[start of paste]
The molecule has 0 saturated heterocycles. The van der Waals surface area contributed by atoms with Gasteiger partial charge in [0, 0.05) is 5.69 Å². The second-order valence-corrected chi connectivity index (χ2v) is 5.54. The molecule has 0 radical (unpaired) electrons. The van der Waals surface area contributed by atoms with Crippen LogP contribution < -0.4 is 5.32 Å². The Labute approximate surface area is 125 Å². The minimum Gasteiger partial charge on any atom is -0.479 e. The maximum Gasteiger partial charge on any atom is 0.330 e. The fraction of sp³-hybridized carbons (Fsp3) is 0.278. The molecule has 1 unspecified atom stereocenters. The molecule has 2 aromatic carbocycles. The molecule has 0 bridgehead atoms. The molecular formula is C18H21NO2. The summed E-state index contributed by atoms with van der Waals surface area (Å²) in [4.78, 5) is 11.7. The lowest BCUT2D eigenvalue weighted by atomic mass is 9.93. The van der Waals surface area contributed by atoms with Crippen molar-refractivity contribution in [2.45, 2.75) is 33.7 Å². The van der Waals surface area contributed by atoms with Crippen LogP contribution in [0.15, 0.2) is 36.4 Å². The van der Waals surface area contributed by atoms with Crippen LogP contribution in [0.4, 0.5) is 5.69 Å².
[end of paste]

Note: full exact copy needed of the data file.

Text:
The molecule has 0 saturated heterocycles. The van der Waals surface area contributed by atoms with Gasteiger partial charge in [0, 0.05) is 5.69 Å². The second-order valence-corrected chi connectivity index (χ2v) is 5.54. The molecule has 0 radical (unpaired) electrons. The van der Waals surface area contributed by atoms with Crippen LogP contribution < -0.4 is 5.32 Å². The Labute approximate surface area is 125 Å². The minimum Gasteiger partial charge on any atom is -0.479 e. The maximum Gasteiger partial charge on any atom is 0.330 e. The fraction of sp³-hybridized carbons (Fsp3) is 0.278. The molecule has 1 unspecified atom stereocenters. The molecule has 2 aromatic carbocycles. The molecule has 0 bridgehead atoms. The molecular formula is C18H21NO2. The summed E-state index contributed by atoms with van der Waals surface area (Å²) in [4.78, 5) is 11.7. The lowest BCUT2D eigenvalue weighted by atomic mass is 9.93. The van der Waals surface area contributed by atoms with Crippen molar-refractivity contribution in [2.45, 2.75) is 33.7 Å². The van der Waals surface area contributed by atoms with Crippen LogP contribution in [0.15, 0.2) is 36.4 Å². The van der Waals surface area contributed by atoms with Crippen LogP contribution in [0.4, 0.5) is 5.69 Å².